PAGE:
Musicoin: Cutting out the middleman
The role of technology in music has always been to take the artist’s work to a larger audience
For almost all of history, the only way you could enjoy music was live and in person. Artists performed for small audiences—their art only capable of travelling as far as their feet could carry them. Since music had to be performed live, it could only be heard by those within earshot.
It wasn’t till little over a century ago that technology began to change the course of music history.
The role of technology in music has always been to take the artist’s work to a larger audience. The radio allowed musicians to reach anyone who could access the airwaves. The gramophone let music be replayed infinitely without the artist being physically present. Each incremental improvement advanced the fidelity and reach of music—always trying to recreate the experience of a live performance while, at the same time, conveying it to the widest possible audience.
None of this was cheap and artists who wanted access to the larger audiences that technology offered had to enter into agreements with the radio companies and record labels who had made these technology investments. This is how all the biggest musicians of yesteryear were made—their inherent talent enhanced by technology, to bring them before larger audiences than would have otherwise been possible. In exchange for the privilege of using this technology, artists agreed to share a significant proportion of their earnings with the record labels.
That said, just because they had to, it didn’t mean they liked it. Over time, as artists grew larger than life, they chafed at the manner in which labels were controlling them. Musicians such as Prince engaged in powerful, public protests against the industry, seeking to wrest back some of this control. But it wasn’t until technology evolved yet again that the shape of the industry began to change.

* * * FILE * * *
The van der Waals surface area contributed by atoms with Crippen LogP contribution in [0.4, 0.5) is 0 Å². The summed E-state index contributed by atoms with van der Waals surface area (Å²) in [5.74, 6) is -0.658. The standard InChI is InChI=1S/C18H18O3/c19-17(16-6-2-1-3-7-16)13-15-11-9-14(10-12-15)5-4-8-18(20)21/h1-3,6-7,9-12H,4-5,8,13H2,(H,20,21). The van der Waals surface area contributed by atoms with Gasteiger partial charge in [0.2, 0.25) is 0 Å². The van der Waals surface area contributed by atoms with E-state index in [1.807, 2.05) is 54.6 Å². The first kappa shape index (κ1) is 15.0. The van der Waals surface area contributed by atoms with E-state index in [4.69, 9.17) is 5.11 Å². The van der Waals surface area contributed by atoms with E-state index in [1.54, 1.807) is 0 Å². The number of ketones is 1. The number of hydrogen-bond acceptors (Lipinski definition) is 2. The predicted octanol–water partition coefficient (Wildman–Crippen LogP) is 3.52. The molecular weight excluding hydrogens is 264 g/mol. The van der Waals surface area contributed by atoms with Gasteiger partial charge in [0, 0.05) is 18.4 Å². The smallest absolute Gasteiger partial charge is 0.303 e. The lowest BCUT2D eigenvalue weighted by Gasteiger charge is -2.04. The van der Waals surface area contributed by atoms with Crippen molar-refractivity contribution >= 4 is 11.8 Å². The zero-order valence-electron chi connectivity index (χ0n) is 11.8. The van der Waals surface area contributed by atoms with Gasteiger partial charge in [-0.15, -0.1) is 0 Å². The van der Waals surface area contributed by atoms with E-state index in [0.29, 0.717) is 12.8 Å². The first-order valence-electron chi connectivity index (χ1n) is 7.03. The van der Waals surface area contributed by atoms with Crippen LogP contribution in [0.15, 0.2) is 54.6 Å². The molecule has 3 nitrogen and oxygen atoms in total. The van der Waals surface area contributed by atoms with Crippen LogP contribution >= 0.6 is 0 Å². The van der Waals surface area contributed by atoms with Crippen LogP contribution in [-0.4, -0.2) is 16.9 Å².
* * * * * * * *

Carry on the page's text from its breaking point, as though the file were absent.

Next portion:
At its inception, digital music was mediocre. Hamstrung by the compression technologies and limited bandwidth of the time, early digital music was virtually unusable. Yet, despite these shortcomings (not to mention patent illegality), Napster was a runaway success—its users willing to trade poor sound quality for access to the available catalogue.
The problem with Napster (and others of its ilk) was that it made music available, free of cost, depriving not only the record label of its revenue, but the artist as well. Predictably, laws were tightened, enforcement bolstered and in time, peer-to-peer (P2P) piracy faded out of public memory. What all this did, however, was bring the notion of digital music distribution into the mainstream. There was a renewed focus on improving fidelity and compression technologies till, in time, digital music became, to the untrained ear, indistinguishable from high-fidelity vinyl recordings. This development finally moved music distribution out of the control of the traditional music industry and into the hands of the large technology firms such as Google, Apple and Amazon. These firms leverage their digital platforms to offer vast catalogues of music, initially via digital downloads and eventually via streaming subscription arrangements.
This is the world we live in today. We no longer own music. Instead we stream music from on-demand services that allow us to access music whenever we feel the need. Artists might finally have access to the largest possible audience on the planet.
Why then is it that artist margins are at the lowest levels they have ever been? The truth of the matter is that record companies still own vast (and valuable) back catalogues of music and in exchange for the right to stream this content, they continue to retain a significant share of the revenue, all of which comes directly out of the artists’ revenue.
Some would question why this should be so. There is no longer a need to have an intermediary between the artist and his audience. Technology has democratized music production to the point where you can produce studio quality recordings on a consumer laptop. Social media and internet marketing is far more effective than the traditional techniques that record labels offer. Why then are artists still beholden to an industry that seems to have lost its relevance? As best as I can determine, the answer seems to lie in the fact that we lack alternatives.
A new blockchain-based pay-per-play service called Musicoin is attempting to change all that. This service allows musicians to get their music directly into the hands of their audience without the need for intermediaries. It uses smart contracts powered by bitcoin, to let fans to decide how much they want to pay per stream and ensure that every bit of that revenue is automatically transferred to all the artists who played on the track in whatever proportion they’d agreed on in the contract.
In many ways, the creation of this distributed business model is the final piece in an age-old puzzle. It remains to be seen whether musicians will accept it.
Rahul Matthan is a partner at Trilegal. Ex Machina is a column on technology, law and everything in between. His Twitter handle is @matthan.
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